BOJ nom­i­nee vows swift ac­tion as or­ders data dis­ap­points

The Pak Banker - - COMPANIES/BOSS -

The Ja­pan government’s choice to lead the coun­try’s cen­tral bank promised on Mon­day to move quickly to im­ple­ment fresh mon­e­tary stim­u­lus to lift the strug­gling econ­omy, a case un­der­lined by a sur­pris­ingly sharp drop in a gauge of cap­i­tal in­vest­ment.

How­ever, Haruhiko Kuroda’s dec­la­ra­tion that “speed is im­por­tant” ap­peared to run into re­sis­tance from Bank of Ja­pan board mem­ber Koji Ishida, who in sep­a­rate com­ments voiced cau­tion against tak­ing unortho­dox steps too hastily. The di­ver­gence of opin­ion high­lights that while the nine-mem­ber board gen­er­ally agree on the need for fur­ther stim­u­lus, there are dif­fer­ing views on how best to re­vive an econ­omy that has strug­gled for con­sis­tent growth for years.

“I want to de­bate pol­icy steps with the mon­e­tary pol­icy com­mit­tee and im­ple­ment th­ese steps as soon as pos­si­ble,” Kuroda told law­mak­ers in a one-day up­per house con­fir­ma­tion hear­ing. He said he would do what ever it takes to hit the Bank of Ja­pan’s in­fla­tion tar­get of 2 per­cent. The econ­omy has rarely seen that level of in­fla­tion since the early 1990s.

Kuroda is ex­pected to be ap­proved by par­lia­ment later this week be­cause op­po­si­tion par­ties, whose sup­port is needed in the up­per house, have in­di­cated they would back him. Sup­port­ers of the more ag­gres­sive mon­e­tary pol­icy ad­vo­cated by Prime Min­is­ter Shinzo Abe can point to a 13.1 per­cent drop in core ma­chin­ery or­ders in Jan­uary from De­cem­ber as high­light­ing the need for ur­gent ac­tion.

An­a­lysts and government of­fi­cials sug­gested the much weaker than ex­pected fig­ures re­leased on Mon­day were a blip in a typ­i­cally volatile data se­ries, but they did show com­pa­nies re­mained cau­tious in their spend­ing plans. An­a­lysts had ex­pected a fall of just 2 per­cent. Ja­pan has been in de­fla­tion for most of the past two decades and fig­ures last week showed that the econ­omy edged out of its fourth re­ces­sion since 2000 in the last quar­ter of 2012.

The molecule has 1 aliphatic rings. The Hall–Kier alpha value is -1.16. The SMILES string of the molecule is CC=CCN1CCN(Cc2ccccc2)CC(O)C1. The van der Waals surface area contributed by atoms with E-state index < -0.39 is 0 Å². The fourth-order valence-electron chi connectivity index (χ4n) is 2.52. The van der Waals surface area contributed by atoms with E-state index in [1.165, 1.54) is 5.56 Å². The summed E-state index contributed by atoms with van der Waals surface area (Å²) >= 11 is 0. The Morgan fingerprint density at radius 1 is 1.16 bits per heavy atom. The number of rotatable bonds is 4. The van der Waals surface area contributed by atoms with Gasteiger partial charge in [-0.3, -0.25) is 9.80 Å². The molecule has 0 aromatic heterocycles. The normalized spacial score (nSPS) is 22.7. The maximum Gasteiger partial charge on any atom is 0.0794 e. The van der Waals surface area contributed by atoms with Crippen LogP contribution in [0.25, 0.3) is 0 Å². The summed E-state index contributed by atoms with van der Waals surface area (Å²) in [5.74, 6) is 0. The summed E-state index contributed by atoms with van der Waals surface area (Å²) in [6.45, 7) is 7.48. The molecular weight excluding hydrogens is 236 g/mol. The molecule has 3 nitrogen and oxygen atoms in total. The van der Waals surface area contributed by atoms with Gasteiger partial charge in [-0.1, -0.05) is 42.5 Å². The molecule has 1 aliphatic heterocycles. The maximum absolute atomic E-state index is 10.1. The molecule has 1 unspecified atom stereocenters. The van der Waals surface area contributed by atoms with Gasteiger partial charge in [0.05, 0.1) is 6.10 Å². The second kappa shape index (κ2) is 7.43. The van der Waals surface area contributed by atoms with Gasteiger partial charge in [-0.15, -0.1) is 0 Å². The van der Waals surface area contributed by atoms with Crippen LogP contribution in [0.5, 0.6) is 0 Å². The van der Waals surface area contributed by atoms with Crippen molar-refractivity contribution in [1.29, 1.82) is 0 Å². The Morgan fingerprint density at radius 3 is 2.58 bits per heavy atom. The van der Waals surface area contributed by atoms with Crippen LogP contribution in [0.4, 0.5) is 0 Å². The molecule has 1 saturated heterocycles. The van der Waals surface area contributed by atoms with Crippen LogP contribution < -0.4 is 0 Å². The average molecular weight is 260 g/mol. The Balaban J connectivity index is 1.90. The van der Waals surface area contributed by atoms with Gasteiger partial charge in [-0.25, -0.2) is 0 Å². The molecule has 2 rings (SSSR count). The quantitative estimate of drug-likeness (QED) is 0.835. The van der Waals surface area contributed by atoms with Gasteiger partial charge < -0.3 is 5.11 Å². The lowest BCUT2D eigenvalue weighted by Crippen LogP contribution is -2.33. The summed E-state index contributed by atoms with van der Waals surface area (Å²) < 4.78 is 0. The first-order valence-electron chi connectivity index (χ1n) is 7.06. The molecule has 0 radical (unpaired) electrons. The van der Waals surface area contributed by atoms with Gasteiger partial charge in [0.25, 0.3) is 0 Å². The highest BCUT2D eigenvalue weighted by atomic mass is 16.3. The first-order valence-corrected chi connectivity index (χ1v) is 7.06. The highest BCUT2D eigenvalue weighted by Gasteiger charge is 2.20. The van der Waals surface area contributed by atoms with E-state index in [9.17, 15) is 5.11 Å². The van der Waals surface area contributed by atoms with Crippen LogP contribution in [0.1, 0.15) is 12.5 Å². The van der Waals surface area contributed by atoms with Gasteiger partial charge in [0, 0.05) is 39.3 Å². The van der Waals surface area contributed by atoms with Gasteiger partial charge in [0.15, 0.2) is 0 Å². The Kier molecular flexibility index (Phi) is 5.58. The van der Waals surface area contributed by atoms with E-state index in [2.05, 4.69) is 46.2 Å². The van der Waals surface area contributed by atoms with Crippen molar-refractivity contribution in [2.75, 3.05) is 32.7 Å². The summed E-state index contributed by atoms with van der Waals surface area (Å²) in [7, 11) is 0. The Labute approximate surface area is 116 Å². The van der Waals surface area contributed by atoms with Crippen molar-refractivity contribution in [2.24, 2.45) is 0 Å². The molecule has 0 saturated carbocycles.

Crit­i­cal of the BoJ ‘s grad­ual eas­ing steps un­der out­go­ing chief Masaaki Shi­rakawa, Abe last month nom­i­nated Kuroda to re­place him. Kuroda has ad­vo­cated bolder and swifter ac­tion such as buy­ing more risk as­sets and more longer­dated government debt, points he re­peated to the up­per house.

“We’re in an en­vi­ron­ment where there is lim­ited room to lower in­ter­est rates fur­ther,” Kuroda said. “That’s why it is im­por­tant to try to in­flu­ence mar­ket ex­pec­ta­tions.”

If ap­proved by par­lia­ment, Kuroda would step down next week as pres­i­dent of the Manila-based Asian Devel­op­ment Bank and take over the BoJ af­ter Shi­rakawa’s term ends on March 19. The BOJ’s next pol­icy meet­ing is due on April 3-4, with fi­nan­cial mar­kets ex­pect­ing ac­tion. “The next BOJ meet­ing un­der Mr Kuroda will ease mon­e­tary pol­icy, which prob­a­bly should be an ag­gres­sive one,” said Ak­ito Fuku­naga, chief rates strate­gist at Royal Bank of Scot­land in Tokyo.

De­spite Kuroda’s sense of ur­gency, the BoJ board has ex­pressed a va­ri­ety of views on how to move be­yond its cur­rent pol­icy of buy­ing as­sets or mak­ing loans to­tal­ing 101 tril­lion yen ($1.07 tril­lion) by the end of 2013. That in­cludes buy­ing government bonds with ma­tu­ri­ties of up to three years.

In con­trast to Kuroda’s wish to move quickly, Ishida voiced cau­tion, say­ing ma­jor changes to the cur­rent pol­icy should only be con­sid­ered af­ter a thor­ough re­view.

“Chang­ing this would be a big shift in its pol­icy frame­work and would re­quire a com­pre­hen­sive ex­am­i­na­tion of the pur­pose, means, costs and ef­fects as well as the trans­mis­sion chan­nel of mon­e­tary pol­icy,” said Ishida, con­sid­ered a mod­er­ate mem­ber of the board and who has voted with the ma­jor­ity most of the time. He was speak­ing at a news con­fer­ence af­ter meet­ing busi­ness lead­ers in Ut­sunomiya, north of Tokyo. Kuroda also said the BoJ should con­sider start­ing an open ended pol­icy of as­set buy­ing ear­lier than 2014, the sched­uled be­gin­ning date agreed at a pol­icy re­view in Jan­uary.

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